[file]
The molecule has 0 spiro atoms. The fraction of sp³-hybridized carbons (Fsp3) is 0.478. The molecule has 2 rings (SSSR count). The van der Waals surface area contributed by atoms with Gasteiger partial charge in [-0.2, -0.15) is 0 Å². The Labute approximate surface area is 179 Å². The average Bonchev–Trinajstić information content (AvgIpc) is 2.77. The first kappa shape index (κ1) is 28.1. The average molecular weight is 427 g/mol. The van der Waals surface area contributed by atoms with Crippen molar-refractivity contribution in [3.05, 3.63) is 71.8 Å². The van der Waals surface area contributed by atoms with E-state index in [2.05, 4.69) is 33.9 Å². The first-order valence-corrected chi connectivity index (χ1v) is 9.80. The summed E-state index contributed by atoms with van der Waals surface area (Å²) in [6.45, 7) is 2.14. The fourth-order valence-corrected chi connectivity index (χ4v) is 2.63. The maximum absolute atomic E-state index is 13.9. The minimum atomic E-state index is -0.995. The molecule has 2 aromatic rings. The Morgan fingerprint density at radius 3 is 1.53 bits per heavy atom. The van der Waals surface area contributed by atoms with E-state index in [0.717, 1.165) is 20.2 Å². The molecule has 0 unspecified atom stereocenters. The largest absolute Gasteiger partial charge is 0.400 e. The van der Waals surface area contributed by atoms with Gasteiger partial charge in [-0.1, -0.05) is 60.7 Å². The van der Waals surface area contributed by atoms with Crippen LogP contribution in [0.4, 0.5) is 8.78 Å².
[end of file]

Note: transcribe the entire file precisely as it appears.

The molecule has 0 spiro atoms. The fraction of sp³-hybridized carbons (Fsp3) is 0.478. The molecule has 2 rings (SSSR count). The van der Waals surface area contributed by atoms with Gasteiger partial charge in [-0.2, -0.15) is 0 Å². The Labute approximate surface area is 179 Å². The average Bonchev–Trinajstić information content (AvgIpc) is 2.77. The first kappa shape index (κ1) is 28.1. The average molecular weight is 427 g/mol. The van der Waals surface area contributed by atoms with Crippen molar-refractivity contribution in [3.05, 3.63) is 71.8 Å². The van der Waals surface area contributed by atoms with E-state index in [2.05, 4.69) is 33.9 Å². The first-order valence-corrected chi connectivity index (χ1v) is 9.80. The summed E-state index contributed by atoms with van der Waals surface area (Å²) in [6.45, 7) is 2.14. The fourth-order valence-corrected chi connectivity index (χ4v) is 2.63. The maximum absolute atomic E-state index is 13.9. The minimum atomic E-state index is -0.995. The molecule has 2 aromatic rings. The Morgan fingerprint density at radius 3 is 1.53 bits per heavy atom. The van der Waals surface area contributed by atoms with E-state index in [0.717, 1.165) is 20.2 Å². The molecule has 0 unspecified atom stereocenters. The largest absolute Gasteiger partial charge is 0.400 e. The van der Waals surface area contributed by atoms with Gasteiger partial charge in [-0.1, -0.05) is 60.7 Å². The van der Waals surface area contributed by atoms with Crippen LogP contribution in [0.4, 0.5) is 8.78 Å².